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The attenuation of electromagnetic radiation as it passes through a sample is described quantitatively by two separate, but related terms: transmittance and absorbance.

**Transmittance and Absorbance**

The attenuation of electromagnetic radiation
as it passes through a sample is described quantitatively by two separate, but related terms:
transmittance and absorbance. **Transmittance **is
defined as the ratio of the electromagnetic radi- ation’s power exiting
the sample, *P*_{T}, to that incident
on the sample from the source, *P*_{0}, (Figure
10.20a).

10.1

Multiplying the transmittance by 100 gives the percent
transmittance (%*T*), which varies between
100% (no absorption) and 0% (complete absorption). All methods of detection, whether
the human eye or a modern photoelectric transducer, measure
the transmittance of electromagnetic radiation.

Attenuation of radiation as it passes
through the sample
leads to a trans-
mittance of less than 1. As described, equation 10.1 does not distinguish be- tween the different ways in which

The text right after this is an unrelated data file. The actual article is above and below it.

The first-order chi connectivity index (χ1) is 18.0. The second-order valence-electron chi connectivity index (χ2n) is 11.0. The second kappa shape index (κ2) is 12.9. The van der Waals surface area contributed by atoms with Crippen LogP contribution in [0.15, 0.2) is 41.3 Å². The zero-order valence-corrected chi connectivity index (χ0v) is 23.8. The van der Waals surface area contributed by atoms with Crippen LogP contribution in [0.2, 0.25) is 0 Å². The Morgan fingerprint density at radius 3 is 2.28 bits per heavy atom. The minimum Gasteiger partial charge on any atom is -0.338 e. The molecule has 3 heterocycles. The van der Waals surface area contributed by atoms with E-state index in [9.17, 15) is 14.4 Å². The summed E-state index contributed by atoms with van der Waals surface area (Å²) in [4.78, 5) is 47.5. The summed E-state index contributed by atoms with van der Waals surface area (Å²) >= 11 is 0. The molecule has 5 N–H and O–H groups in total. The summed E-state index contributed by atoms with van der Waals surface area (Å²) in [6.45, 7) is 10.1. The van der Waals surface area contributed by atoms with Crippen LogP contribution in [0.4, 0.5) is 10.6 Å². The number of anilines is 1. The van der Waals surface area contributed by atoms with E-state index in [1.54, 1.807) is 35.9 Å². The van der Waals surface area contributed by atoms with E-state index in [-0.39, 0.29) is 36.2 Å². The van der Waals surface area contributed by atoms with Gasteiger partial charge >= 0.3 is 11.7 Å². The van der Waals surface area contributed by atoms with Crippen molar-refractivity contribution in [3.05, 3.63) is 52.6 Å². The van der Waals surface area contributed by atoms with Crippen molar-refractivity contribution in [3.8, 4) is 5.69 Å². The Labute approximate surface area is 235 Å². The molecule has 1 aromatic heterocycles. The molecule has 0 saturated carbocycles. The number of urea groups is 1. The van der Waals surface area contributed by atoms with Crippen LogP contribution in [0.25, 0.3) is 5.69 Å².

the attenuation of radiation occurs.
Besides absorption by the
analyte, several additional phenomena contribute to the net attenuation of radiation, including
reflection and absorption by the sample container, absorption by components of the sample
matrix other than the an- alyte, and the scattering of radiation. To compensate for this loss of the elec-
tromagnetic radiation’s power, we use a method blank (Figure 10.20b). The radiation’s power exiting from the method
blank is taken
to be *P*_{0}.

An alternative method
for expressing the attenuation of electromagnetic
radiation is absorbance, *A, *which is defined as

10.2

Absorbance is the more common unit for expressing
the attenuation of radiation because, as shown in the next section,
it is a linear function
of the analyte’s concentration.

Equation 10.1 has
an important consequence for atomic absorption. Because of the narrow
line width for atomic absorption, a continuum source
of radiation can- not
be used. Even with a high-quality monochromator, the effective bandwidth for a continuum source
is 100–1000 times
greater than that for an atomic absorption line. As a result,
little of the radiation from a continuum source is absorbed
(*P*_{o} = *P*_{T}), and
the measured absorbance is effectively zero.
For this reason,
atomic ab- sorption requires
a line source.

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Modern Analytical Chemistry: Spectroscopic Methods of Analysis : Transmittance and Absorbance - Spectroscopy Based on Absorption |

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